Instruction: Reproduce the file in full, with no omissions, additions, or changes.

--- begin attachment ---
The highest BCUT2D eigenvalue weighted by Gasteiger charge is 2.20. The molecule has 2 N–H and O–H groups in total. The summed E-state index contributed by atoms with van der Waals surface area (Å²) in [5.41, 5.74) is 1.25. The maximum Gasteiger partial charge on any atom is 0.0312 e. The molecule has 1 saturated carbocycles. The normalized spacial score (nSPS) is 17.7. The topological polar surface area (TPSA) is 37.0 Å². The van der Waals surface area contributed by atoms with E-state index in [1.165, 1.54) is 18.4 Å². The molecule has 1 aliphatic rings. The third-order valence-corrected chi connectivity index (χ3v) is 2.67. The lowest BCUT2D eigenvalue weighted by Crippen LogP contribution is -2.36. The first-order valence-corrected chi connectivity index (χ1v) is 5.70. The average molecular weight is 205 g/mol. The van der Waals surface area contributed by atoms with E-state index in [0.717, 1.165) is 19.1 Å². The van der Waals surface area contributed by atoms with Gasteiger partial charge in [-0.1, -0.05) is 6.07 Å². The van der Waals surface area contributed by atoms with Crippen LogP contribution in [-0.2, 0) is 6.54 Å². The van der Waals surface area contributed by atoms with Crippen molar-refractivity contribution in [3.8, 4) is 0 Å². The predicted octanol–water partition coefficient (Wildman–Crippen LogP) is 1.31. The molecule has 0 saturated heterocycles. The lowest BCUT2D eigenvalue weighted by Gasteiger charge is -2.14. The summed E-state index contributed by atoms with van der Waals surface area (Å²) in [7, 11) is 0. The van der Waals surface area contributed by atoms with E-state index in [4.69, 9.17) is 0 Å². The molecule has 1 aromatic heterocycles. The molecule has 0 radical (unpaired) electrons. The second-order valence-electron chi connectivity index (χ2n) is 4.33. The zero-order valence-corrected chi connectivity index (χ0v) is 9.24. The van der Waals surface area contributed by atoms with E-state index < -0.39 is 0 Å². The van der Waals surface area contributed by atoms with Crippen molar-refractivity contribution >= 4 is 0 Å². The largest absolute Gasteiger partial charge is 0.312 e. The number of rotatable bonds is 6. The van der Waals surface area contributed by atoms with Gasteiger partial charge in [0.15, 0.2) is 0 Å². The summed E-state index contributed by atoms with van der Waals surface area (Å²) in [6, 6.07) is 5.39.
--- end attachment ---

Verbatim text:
The highest BCUT2D eigenvalue weighted by Gasteiger charge is 2.20. The molecule has 2 N–H and O–H groups in total. The summed E-state index contributed by atoms with van der Waals surface area (Å²) in [5.41, 5.74) is 1.25. The maximum Gasteiger partial charge on any atom is 0.0312 e. The molecule has 1 saturated carbocycles. The normalized spacial score (nSPS) is 17.7. The topological polar surface area (TPSA) is 37.0 Å². The van der Waals surface area contributed by atoms with E-state index in [1.165, 1.54) is 18.4 Å². The molecule has 1 aliphatic rings. The third-order valence-corrected chi connectivity index (χ3v) is 2.67. The lowest BCUT2D eigenvalue weighted by Crippen LogP contribution is -2.36. The first-order valence-corrected chi connectivity index (χ1v) is 5.70. The average molecular weight is 205 g/mol. The van der Waals surface area contributed by atoms with E-state index in [0.717, 1.165) is 19.1 Å². The van der Waals surface area contributed by atoms with Gasteiger partial charge in [-0.1, -0.05) is 6.07 Å². The van der Waals surface area contributed by atoms with Crippen LogP contribution in [-0.2, 0) is 6.54 Å². The van der Waals surface area contributed by atoms with Crippen molar-refractivity contribution in [3.8, 4) is 0 Å². The predicted octanol–water partition coefficient (Wildman–Crippen LogP) is 1.31. The molecule has 0 saturated heterocycles. The lowest BCUT2D eigenvalue weighted by Gasteiger charge is -2.14. The summed E-state index contributed by atoms with van der Waals surface area (Å²) in [7, 11) is 0. The van der Waals surface area contributed by atoms with E-state index in [4.69, 9.17) is 0 Å². The molecule has 1 aromatic heterocycles. The molecule has 0 radical (unpaired) electrons. The second-order valence-electron chi connectivity index (χ2n) is 4.33. The zero-order valence-corrected chi connectivity index (χ0v) is 9.24. The van der Waals surface area contributed by atoms with E-state index < -0.39 is 0 Å². The van der Waals surface area contributed by atoms with Crippen molar-refractivity contribution >= 4 is 0 Å². The largest absolute Gasteiger partial charge is 0.312 e. The number of rotatable bonds is 6. The van der Waals surface area contributed by atoms with Gasteiger partial charge in [0.15, 0.2) is 0 Å². The summed E-state index contributed by atoms with van der Waals surface area (Å²) in [6, 6.07) is 5.39.